Last week, Abby and I were privileged to distribute some MCC newborn kits to pregnant women and mothers with newborns in San Pablo, a community in which we work. The list of women was not exclusive; it didn’t matter if they were evangelical or Catholic. If they had a need, they were included.

The newborn kits include:
# 2 gowns/sleepers (flannel or similar warm, soft material)
# 2 undershirts/onesies (short or long sleeves)
# 4 cloth diapers (flat-fold preferred)
# 1 receiving blanket (light weight fleece or flannel; minimum 92cm / 36 in)
# 4 safety pins (5cm / 2in)
# 1 large bar mild soap (leave in wrapper)
# 1 pair of socks
# 1 cap
To help make a kit or donate supplies, go to

As the womens names were called and they timidly stepped forward to receive a kit, I couldn’t help but notice the babies, dirty, skinny and sometime wearing nothing more than a rag for a diaper. The children wandering around were also dirty, barefoot and very curious, but none wanted to hold still for a photo!

After receiving the kits, they profusely thanked us and slowly walked back to their homes, laughing and talking excitedly amongst each other.

Monday, March 1


What to do for Lent?

Lent came up so quickly, before I realized it, it had already started, and I had yet to decide on what to give up for Lent. I really felt like I was supposed to give up something...and put that time towards seeking God.

Lent is generally a time of searching for God. So this is a special Lent for me, as this season of my life is looking ahead to many changes, and I feel like I have so many questions for God. Where will we live? What kind of work should Steve do? What do you want as our vision, for our family? For ourselves, personally? For the rest of Lent, I hope to spend some time on my knees, and seeking God as we embrace our "new" life back in the States.

In some ways, we feel more afraid and unsettled of moving back to the US than we were when we came here. Will we fit in? Will we adjust to our new way of life? Will we forget our Spanish? and what about school for the boys? There are SO many unknowns.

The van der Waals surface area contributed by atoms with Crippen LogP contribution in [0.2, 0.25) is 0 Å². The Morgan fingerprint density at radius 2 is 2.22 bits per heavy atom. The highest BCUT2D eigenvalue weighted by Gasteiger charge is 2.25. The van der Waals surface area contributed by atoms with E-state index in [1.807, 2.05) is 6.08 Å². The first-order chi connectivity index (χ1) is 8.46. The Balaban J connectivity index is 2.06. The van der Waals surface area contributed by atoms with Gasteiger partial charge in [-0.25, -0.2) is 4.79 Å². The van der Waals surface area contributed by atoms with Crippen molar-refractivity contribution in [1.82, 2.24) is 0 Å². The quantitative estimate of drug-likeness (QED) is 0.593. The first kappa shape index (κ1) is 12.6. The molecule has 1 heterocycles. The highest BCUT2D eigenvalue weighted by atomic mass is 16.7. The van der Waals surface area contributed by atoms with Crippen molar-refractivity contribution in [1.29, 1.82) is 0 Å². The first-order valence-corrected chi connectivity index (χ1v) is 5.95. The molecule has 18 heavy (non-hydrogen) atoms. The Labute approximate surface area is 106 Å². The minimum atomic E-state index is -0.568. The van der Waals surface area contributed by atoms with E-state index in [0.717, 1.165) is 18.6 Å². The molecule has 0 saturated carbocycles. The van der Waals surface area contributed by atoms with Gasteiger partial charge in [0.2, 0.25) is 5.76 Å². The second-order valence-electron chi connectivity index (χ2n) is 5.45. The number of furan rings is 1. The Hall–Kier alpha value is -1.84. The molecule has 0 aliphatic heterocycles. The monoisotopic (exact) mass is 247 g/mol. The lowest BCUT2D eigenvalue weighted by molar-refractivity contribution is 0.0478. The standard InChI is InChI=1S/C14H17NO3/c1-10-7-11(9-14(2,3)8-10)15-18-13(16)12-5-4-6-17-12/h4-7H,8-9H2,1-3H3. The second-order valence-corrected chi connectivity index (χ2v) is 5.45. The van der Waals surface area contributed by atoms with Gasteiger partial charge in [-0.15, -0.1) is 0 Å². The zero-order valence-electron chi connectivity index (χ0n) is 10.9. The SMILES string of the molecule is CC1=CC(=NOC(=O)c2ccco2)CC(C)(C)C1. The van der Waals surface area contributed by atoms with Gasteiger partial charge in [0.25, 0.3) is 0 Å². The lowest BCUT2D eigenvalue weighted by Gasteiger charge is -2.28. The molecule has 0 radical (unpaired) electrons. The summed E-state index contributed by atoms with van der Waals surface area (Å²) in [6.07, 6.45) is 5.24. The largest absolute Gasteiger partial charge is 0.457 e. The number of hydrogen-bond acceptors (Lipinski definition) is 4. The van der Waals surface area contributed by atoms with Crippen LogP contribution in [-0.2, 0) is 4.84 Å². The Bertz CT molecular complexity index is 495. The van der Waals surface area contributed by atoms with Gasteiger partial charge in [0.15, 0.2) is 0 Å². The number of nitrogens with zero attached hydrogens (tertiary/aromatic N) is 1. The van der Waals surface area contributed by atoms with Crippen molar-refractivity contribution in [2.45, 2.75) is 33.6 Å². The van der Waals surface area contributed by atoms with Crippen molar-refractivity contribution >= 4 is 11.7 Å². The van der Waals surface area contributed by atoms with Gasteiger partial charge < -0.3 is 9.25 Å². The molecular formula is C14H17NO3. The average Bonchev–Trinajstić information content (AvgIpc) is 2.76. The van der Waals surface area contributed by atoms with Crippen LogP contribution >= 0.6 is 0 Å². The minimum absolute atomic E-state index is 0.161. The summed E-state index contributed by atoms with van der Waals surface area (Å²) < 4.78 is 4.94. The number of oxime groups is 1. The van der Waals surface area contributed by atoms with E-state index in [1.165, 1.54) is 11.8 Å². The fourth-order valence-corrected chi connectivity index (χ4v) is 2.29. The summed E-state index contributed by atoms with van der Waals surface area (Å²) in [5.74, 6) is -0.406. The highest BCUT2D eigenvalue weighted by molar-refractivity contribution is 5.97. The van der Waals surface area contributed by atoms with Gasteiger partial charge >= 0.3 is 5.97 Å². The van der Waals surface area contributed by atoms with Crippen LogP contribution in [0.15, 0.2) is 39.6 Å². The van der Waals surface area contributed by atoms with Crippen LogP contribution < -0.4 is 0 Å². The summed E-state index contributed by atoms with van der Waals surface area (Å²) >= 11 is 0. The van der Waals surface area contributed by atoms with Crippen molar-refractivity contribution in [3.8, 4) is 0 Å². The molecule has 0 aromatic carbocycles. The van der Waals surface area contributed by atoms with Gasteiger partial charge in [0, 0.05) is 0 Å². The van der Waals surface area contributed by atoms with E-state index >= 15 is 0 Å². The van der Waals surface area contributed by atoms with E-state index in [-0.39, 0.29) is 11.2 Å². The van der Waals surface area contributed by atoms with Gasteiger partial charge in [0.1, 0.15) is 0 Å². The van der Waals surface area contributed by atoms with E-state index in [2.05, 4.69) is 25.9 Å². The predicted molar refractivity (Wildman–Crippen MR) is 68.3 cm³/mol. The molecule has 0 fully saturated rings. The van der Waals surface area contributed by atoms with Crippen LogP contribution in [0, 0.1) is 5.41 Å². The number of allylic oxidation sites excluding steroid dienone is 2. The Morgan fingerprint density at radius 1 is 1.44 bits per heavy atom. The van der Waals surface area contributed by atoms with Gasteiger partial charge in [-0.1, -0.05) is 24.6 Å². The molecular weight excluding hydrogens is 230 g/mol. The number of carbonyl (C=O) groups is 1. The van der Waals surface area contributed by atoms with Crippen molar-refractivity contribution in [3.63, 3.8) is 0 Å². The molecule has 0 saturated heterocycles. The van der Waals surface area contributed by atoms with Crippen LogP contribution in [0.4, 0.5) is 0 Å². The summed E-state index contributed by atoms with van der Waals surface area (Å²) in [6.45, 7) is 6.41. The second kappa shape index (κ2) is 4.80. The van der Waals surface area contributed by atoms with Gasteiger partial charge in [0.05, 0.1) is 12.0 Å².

There really aren't that many choices, since I don't do very much here. But in the end, I decided to give up Facebook and the internet in general, when I'm at home. I decided to put my time towards my boys, my spouse and God, while I'm at home.

So if you haven't heard from me in a while, yes, I'm hiding. Hiding with my little men and in search of the Almighty.

This is the way we wash our clothes...

Just a quick peek into how we wash and dry clothes...without washers or dryers.

The first step in washing clothes is to soak them.

Then you put them on the lavandero (the concrete washboard) and scrub them with another type of bar soap, and then hang them to dry. Repeat for as many pieces of clothes you have!

Meet our washer...also our cook, floor sweeper and occasional babysitter.

Making a Splash!

Less than 5 months left, do we buy one..or not? That is the question we ask ourselves whenever we are tempted to buy something here. Our time here is quickly drawing to a close and so, everything we buy will soon have to be sold or hauled back to the US.

So do we..or don't we? But with the intense heat, we finally decided to buy our first, and last, kids pool. We figured that with no rain and only intense heat for the next 3 months, it would get lots of use.

So we managed to squeeze in the pool into our tiny space of a patio, amidst the plants and drying clothes. The boys love it and spend most of their time playing and splashing. Sebastian isn't too sure yet...he's not a water lover like his brothers. But with the temperature already climbing into the 90's and only threatening to get worse in the coming months, it was definitely worth it.

Below, Jacqueline (our housekeeper) watches Seb and Than.